a. HIV can only be transmitted through four body fluids getting into the body in very specific ways. The fluids that are capable of containing high concentrations of the virus – blood, semen, vaginal and rectal secretions, and breast milk – must come in direct contact with a mucous membrane or damaged tissue or be directly injected into the bloodstream (from a needle or syringe) for transmission to be possible. HIV transmission is not possible, under any circumstances, through a hug, a handshake, a toilet seat, sharing a cup, or eating food cooked by a person with HIV. Period. The fact that these myths persist in the general population is damaging to the wellbeing of people with HIV, and shows how great the need is for reporting on HIV that is not only accurate, but that actively counters misinformation.

b. People living with HIV can have HIV-negative babies. Now more than ever, women and men living with HIV are exercising their reproductive rights, and adding to their biological families. A baby born to a woman living with HIV has less than a 1% chance of acquiring HIV during pregnancy or birth if the baby’s mother has access to proper care and treatment. And if one partner in a couple is not living with HIV, the best prevention tool yet is for the partner who’s living with HIV to be on successful treatment. Then risk of transmission to the partner drops to virtually zero, even when having sex without condoms. Read more about that excellent and no-longer-new news here and here.

c. Laws that criminalize HIV-positive status do not protect or help women. As of this writing, 32 states and two US territories have HIV-specific laws that attach criminal penalties to the behavior and actions of people living with HIV. These laws are often framed in the media as protecting women “victims” from dishonest partners, but the laws help no one.  These laws codify stigma, and actually deter people from getting tested or being in care (a person who doesn’t know their HIV status cannot be prosecuted for HIV nondisclosure or exposure), thereby hindering public health solutions. In most HIV-related prosecutions, no transmission of HIV even occurred! Further, women have been sent to prison under these laws, and/or had their children taken away for no reason – often by partners who knew the woman’s HIV status but used the laws as a tool of abuse, coercion, or harassment when the woman attempted to end the relationship. Making it a crime not to disclose HIV-positive status should never be framed as the answer to addressing HIV in communities or to keeping people HIV negative.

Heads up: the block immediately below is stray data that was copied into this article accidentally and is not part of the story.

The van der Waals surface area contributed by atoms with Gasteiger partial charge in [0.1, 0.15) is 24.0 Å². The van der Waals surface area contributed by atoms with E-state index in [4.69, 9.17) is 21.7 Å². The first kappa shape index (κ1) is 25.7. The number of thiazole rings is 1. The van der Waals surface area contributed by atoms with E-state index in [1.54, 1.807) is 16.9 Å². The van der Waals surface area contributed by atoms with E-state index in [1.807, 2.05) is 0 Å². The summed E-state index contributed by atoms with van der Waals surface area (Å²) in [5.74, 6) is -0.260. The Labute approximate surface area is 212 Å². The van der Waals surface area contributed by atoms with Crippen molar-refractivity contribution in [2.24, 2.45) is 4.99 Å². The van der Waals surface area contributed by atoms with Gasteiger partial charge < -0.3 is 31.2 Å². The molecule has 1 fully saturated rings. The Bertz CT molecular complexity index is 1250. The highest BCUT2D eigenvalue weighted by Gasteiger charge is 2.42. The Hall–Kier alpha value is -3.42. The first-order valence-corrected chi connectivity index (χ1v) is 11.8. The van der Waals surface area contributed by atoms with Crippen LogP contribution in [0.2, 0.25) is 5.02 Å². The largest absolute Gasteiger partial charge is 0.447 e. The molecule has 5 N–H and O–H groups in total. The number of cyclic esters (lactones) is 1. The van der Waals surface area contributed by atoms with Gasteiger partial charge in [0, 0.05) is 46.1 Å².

Like what you’ve read? Share this statement on Twitter, Facebook, and beyond using the hashtag #StandUptoHIVStigma!


Talk to Women Living with HIV

This is Part 3 of the five-part statement “Five Things Media Makers Can Do NOW to Stand Up to HIV Stigma.” Read the full statement as a single article

  1. HIV is not just a man’s issue; it never has been. Talk to women living with HIV.

We, women living with HIV, articulate truth that must not be distilled. While living with HIV, we work, raise families, cook, help aging parents, bear children, march, protest injustices, lead the way at conferences, fall in love, and empower each other.

Women account for at least a quarter of people living with HIV in the US, and more than half of all people with HIV worldwide. This makes us the overwhelming experts. We stand bold, as in front-page news. We are not the stuff of margins.

African-American women were 64% of all women diagnosed with HIV at last count, in 2010. A third of transgender women in the US are living with HIV; the majority of transgender women diagnosed with HIV are women of color. If you are not engaged in conversations about HIV with women of color, you are really missing the point.  You may be missing the whole truth, the undisputed truth, the unadulterated story of HIV in the US.

Resources for finding women’s stories:

Like what you’ve read? Share this statement on Twitter, Facebook, and beyond using the hashtag #StandUptoHIVStigma!


Put the “Living” in “People Living with HIV”

This is Part 2 of the five-part statement “Five Things Media Makers Can Do NOW to Stand Up to HIV Stigma.” Read the full statement as a single article

  1. #WeAreAllPeople: Put the “Living” in “People Living with HIV”